Appendix III: The Right of Any
Priest of the
Rite to Offer
Mass According to the 1962 Missal
In a letter Protocol No. 500/90 of the Pontifical Commission Ecclesia Dei, signed by its first President, Augustin Cardinal Mayer, sent to the National Conference of Catholic Bishops (USA) on March 20, 1991, it was explained that: "A special 'Commissio Cardinalitia ad hoc ipsum instituta' [Commission of Cardinals instituted for this specific purpose] charged with reviewing the use made of the 1984 indult [Quattuor abhinc annos] met in December of 1986. At that time the Cardinals unanimously agreed that the conditions laid down in Quattuor abhinc annos were too restrictive and should be relaxed." This special Commission of Cardinals laid down a series of norms regarding the use of the Missal, the fourth of which states that when celebrating in Latin, every priest is free to choose between the Missal of Paul VI (1970) 1 and that of John XXIII (1962), and in either case the rubrics and calendar of the chosen Missal must be used. (The 1962 Missal is, in every essential respect, the Missal of 1570-----the Traditional Latin Missal of the Roman Rite, the "Tridentine" Missal issued by Pope St. Pius V.)
Cardinal Alfons Stickler was a member of this Commission of nine Cardinals, and during a lecture given in the New York area in May 1995 he stated that the nine Cardinals had confirmed unanimously that no bishop may prohibit a priest from using the Missal of 1962 when celebrating Mass in Latin. (See The Latin Mass magazine, Summer 1995, p. 14.) In the faculties granted to the Ecclesia Dei Commission on October 18, 1998, the Commission of Cardinals is cited directly. The Ecclesia Dei Commission is given ". . . the faculty of granting to all who seek it the use of the Roman Missal according to the 1962 edition, and according to the norms proposed in December, 1986 by the Commission of Cardinals constituted for this very purpose, the diocesan bishop having been informed." It is thus clear that any priest of the Roman Rite has the right to have recourse to the 1962 Traditional Latin Missal.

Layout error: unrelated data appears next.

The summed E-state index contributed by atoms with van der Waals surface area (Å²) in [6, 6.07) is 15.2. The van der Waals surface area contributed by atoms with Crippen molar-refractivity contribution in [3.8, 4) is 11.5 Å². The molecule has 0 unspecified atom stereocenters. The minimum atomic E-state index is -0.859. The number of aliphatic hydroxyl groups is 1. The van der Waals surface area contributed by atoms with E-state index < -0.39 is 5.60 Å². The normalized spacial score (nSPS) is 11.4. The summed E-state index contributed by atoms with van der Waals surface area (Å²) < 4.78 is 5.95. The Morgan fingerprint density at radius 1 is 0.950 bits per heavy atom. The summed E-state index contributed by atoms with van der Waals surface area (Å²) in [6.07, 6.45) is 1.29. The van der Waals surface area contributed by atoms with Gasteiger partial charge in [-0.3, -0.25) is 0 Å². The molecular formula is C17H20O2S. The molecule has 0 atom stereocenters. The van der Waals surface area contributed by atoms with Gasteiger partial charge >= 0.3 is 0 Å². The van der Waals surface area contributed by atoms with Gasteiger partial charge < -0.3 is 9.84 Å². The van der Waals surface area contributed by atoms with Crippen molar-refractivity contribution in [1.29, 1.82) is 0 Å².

On May 24, 2003 there took place one of the most important events in the rise of the Roman Rite since its virtual but illicit prohibition in 1970. Dario Cardinal Castrillón Hoyos, Prefect of the Congregation for the Clergy, celebrated a Pontifical Mass, for a congregation of thousands, according to the Missal of St. Pius V, in the Basilica of St. Mary Major-----where the tomb of St. Pius V is located, a point stressed by the Cardinal in his homily: "Today a providential coincidence enables us to render worship to God according to the Roman Missal of St. Pius V, whose mortal remains are interred in this Basilica."
The Cardinal assured the congregation that the Rite of St. Pius V-----the Traditional Latin Mass-----cannot be considered to be extinct (to have been abrogated): "Non si può considerare che il rito detto di San Pio V sia estinto." He cited Article 4 of the Constitution on the Sacred Liturgy, which stated: "This most sacred Council declares that holy Church holds all lawfully acknowledged rites to be of equal authority and dignity: that she wishes to preserve them in the future and to foster them in every way . . . " To their great delight, he assured the vast congregation: "The ancient Roman Rite conserves in the Church its right of citizenship at the heart of the pluriformity of Catholic Rites, both Latin and Eastern (L'antico rito romano conserva dunque nella Chiesa il suo diritto di cittadinanza in seno alia multiformita dei riti cattolici sia Latini che orientali) ."